Thursday, June 04, 2015

    Broken, Abandoned, and Forgotten Code, Part 7

    In the previous post, I finished discussing the abCheckBoardID() function. I called attention to a checksum in the header generated by an unknown algorithm. I provided a python implementation of that algorithm ported from IDA disassembly. In total, I identified four fields parsed by this function, accounting for 30 bytes of the 58 byte header.

    In this part I'll give an overview of the remaining functions that parse and validate the firmware header. By the end we will be able to generate a header that allows the firmware to be programmed to flash memory. I won't discuss each header field in quite as much detail as I did previously, but if you've made it this far, it shouldn't be too hard to understand how each field is used.

    Updated Exploit Code

    The update to the exploit code for Part 6 added a module to regenerate a checksum found in the header. This update populates a couple of additional checksums as well as a few other fields. The code provided for Part 7 is sufficient to generate a firmware header that will pass the web server's validation. Given a valid kernel and filesystem image, you should be able to generate a firmware image that the web interface will happily upgrade to. If you've previously cloned the repository, now would be a good time to do a pull. You can clone the git repo from:

    Of Checksums and Sizes

    After the abCheckBoardID() function (discussed in part 6) there are a few more functions that parse or validate portions of the header. Identifying these fields and their purpose is challenging due to the fact that values may be parsed out in one function, but not used until some other function or functions, if at all.

    The two functions that parse out values from the header are upgradeCgi_setImageInfo() at 0x004356B0 and upgradeCgiCheck() at 0x004361F8. The "setImageInfo" function is a short one. It parses several header fields, but it doesn't inspect or use any of them. The values are stored in global variables for later use. You can identify offsets of these fields using string patterns as described previously. As you identify these locations where the parsed values are located, rename the variables in IDA to something more meaningful, so you can identify them later when they are used. I renamed them to correspond with the offsets they were parsed from.

    Renaming global variables corresponding to header offsets.
    The upgradeCgiCheck() function validates a few fields parsed out previously. At 0x004362BC we see the return of our friend, calculate_checksum(). This time the checksum is computed across more than just the firmware header. At the "update" step, the data argument points to the "HDR0" portion of the firmware. This suggests the checksum is across the TRX image that follows the 58 byte header. The size argument is the sum of the values found at offsets 24 and 28. Inspecting the values at those positions in a stock firmware, we see 0x00871000 at offset 24, and 0x0 at offset 28. It's clear that bytes 24 - 27 are the size of the firmware image minus the 58 bytes at the start. Based on its use here, the bytes 28 - 31 are also a size of some sort.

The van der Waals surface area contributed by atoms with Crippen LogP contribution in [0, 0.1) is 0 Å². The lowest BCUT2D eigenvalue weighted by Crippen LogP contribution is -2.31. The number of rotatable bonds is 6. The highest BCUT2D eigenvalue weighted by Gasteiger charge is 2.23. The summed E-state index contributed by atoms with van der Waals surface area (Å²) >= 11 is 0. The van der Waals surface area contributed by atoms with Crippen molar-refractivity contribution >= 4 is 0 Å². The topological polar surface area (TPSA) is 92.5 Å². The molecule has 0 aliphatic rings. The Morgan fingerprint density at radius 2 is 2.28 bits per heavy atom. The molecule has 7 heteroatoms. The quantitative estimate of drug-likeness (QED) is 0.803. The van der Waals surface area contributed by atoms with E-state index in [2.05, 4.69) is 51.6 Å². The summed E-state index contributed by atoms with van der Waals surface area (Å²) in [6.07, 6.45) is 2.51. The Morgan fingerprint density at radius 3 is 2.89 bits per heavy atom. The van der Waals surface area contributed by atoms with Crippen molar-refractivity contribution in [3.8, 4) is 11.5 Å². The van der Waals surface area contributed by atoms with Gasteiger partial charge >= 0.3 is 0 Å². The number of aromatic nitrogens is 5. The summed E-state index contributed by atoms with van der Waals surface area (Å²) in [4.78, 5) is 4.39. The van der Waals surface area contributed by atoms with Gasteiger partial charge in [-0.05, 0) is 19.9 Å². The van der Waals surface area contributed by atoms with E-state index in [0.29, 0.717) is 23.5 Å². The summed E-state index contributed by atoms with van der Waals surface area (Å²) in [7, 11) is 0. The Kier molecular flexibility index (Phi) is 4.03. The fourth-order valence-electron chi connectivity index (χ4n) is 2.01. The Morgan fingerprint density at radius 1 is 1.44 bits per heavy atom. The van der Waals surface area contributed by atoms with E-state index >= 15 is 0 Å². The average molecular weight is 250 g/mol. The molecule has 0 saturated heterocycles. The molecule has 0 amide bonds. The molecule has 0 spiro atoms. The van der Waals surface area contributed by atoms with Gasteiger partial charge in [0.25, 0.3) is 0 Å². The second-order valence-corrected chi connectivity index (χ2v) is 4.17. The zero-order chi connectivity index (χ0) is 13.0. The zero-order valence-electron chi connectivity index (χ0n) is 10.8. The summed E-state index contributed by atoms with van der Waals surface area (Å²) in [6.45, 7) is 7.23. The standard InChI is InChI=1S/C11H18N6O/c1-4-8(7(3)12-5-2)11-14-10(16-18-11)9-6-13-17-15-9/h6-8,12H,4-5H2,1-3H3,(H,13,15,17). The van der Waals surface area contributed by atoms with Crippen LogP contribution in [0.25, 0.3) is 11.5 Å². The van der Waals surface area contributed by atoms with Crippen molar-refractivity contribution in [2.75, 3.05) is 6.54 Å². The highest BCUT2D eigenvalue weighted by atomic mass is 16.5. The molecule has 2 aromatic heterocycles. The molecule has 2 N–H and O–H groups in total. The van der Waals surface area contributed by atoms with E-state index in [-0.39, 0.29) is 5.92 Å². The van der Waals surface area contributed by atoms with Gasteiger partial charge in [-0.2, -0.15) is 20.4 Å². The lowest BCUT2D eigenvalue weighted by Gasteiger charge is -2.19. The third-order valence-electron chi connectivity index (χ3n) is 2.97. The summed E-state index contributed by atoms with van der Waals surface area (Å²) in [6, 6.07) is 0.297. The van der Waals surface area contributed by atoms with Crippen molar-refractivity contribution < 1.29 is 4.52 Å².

At any rate, the size passed to calculate_checksum() at the update stage at 0x004362DC is the size of the TRX image. At 0x0043630C, the checksum is compared to the value taken from offset 32. We now know three more fields in the firmware header: offsets 24, 28, and 32. That's 42 bytes down, 16 to go.

    checksuming TRX image
    Checksum of the firmware's TRX image.

    We're not done with checksums just yet. The basic block at 0x0043643C is another checksum operation. Once again the data points to "HDR0", but the size is only the value from offset 24. The size from offset 28 is not used this time. The checksum result is the same as before, but this time compared to the value at offset 16. We now know the checksum we compute and store at offset 32 must also be stored at offset 16.

    At this point we can speculate this firmware format supports multiple partitions or sections. The value at offset 24 would be the size of partition 1, and offset 28 would be the size of partition 2. The checksum at offset 16 would be calculated over partition 1, and offset 32's checksum would be calculated over partitions 1 and 2 combined.

    We're now down to 12 unidentified bytes. Let's have a look at an updated header diagram to see how things look.

    header diagram 2
    What we know so far about the firmware header.

    The diagram is starting to fill in, and things are looking quite a bit better.

    Version String

    Moving on, at 0x00436580, more data is parsed out of the firmware image. This time the values are pulled out one byte at a time. This frustrates the technique of using the 3+ byte patterns to identify offsets. Based on the format strings from subsequent sscanf() and sprintf() operations, we can speculate that these values are transformed in some way into the version string displayed in the web interface.

    Although the version string ends up being only cosmetic, and not an essential part of the firmware validation, it's still interesting enough to discuss here. Modifying the version string would be a nice way to visually demonstrate that the target is, in fact, running your custom firmware, and not the stock firmware.
    [Update: Turns out this isn't quite right. There is a string table stored in flash memory that also contains the version string, and that string is displayed in the web interface. The version field in the firmware header is only (as far as I can tell) rendered during the update process so the user can see what version they're updating to.]